I'm a bit surprised at all the fuss made about this re-issued Guerlain fragrance from 1901. I secured a generous decant expecting I'd be blown away by it. I'm not. There isn't anything wrong with it, and I don't actively dislike it, but I don't understand all the fuss either. There's iris and violet, and a tiny bit of sandalwood. The notes list narcissus and ylang ylang, but I don't smell those at all. It reminds me a little of the dry shampoo I used to buy in the 70's.
I can't know what the original would have smelled like, but in this re-issued formulation, it isn't terribly exciting. Nice, yes. We all like nice sometimes, but this is very expensive, "nice." Unless you're a Guerlain fan and must experience it, I can't recommend splashing out on something this uninteresting. There are better violet/iris fragrances available if you're looking for something wearable. If you're looking for a perfume history lesson, then perhaps Voilette de Madame makes more sense.
The silage is almost nothing-if you turn your head, you'll miss it. The longevity isn't much either-a couple hours tops.
I suspect there's just some fragrances that require a time and place to work properly. 2015 in Omaha, Nebraska isn't able to provide Voilette de Madame whatever it requires.
I really do wonder if it is worth trying to resurrect these turn-of-the-century perfumes with what modern perfumery has available per regulations. Sure, I can get an "idea" of what it was like, but so what? I'm only catching a glimpse, and leaving my brain to fill in the blanks seems terribly cruel. I understand the desire to feel connected to the past, particularly with a house like Guerlain, but at some point it does start to feel like a way for them to make money. Guerlain already has ways to make money with things people want to buy and wear. Offering up an olfactory history lesson in the guise of a "reissued" classic is a bit silly. It isn't so much a reissue as a re-imagining with modern materials. Is it "close" to the original? I don't have any way to know, and neither does anyone else so for all that, it might as well be a completely new perfume without relying on the mystery afforded it by age.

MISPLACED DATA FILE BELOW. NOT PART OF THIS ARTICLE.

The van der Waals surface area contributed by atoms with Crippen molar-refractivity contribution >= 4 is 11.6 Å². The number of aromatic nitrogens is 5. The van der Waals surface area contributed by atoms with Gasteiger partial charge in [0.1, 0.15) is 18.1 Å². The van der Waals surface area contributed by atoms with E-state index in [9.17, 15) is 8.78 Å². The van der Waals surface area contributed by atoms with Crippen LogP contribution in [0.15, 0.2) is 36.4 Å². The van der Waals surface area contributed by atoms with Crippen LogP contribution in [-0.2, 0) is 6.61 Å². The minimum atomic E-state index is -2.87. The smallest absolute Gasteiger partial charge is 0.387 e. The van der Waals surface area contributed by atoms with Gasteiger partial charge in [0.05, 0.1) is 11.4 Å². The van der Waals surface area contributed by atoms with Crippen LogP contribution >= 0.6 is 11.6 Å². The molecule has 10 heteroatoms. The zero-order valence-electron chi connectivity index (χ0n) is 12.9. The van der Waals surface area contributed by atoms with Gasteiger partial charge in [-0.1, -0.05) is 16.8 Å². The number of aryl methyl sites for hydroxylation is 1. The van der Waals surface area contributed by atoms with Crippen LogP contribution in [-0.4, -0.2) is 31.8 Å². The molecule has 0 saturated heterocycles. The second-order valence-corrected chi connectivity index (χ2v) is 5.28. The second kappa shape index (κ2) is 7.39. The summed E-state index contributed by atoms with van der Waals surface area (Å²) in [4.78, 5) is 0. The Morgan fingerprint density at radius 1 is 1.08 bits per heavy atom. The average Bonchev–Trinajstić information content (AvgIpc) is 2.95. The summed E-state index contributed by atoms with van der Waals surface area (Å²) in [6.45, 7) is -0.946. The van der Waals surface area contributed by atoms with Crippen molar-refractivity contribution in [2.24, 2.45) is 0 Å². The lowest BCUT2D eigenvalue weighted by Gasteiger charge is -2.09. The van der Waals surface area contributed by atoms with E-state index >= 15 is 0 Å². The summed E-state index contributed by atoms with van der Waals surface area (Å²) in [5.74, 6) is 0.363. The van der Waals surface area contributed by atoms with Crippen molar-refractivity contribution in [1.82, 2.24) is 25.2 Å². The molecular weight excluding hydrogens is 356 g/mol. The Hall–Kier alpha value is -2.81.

I used to think flankers were the worst thing about modern perfume marketing, but perhaps the reissuing of fragrances gone so long no one missed them is worse. I wouldn't hesitate to pry open a 100 year old bottle of perfume to smell it in whatever state of decomposition it survived, but I do hesitate with re-issues. My bias of course, and if I miss out on something magical, well then there's more for the adventurous. I know I'll continue to buy re-issues from time to time, but I really am trying to avoid making a habit of it. There's only so much space in the fridge to store decants.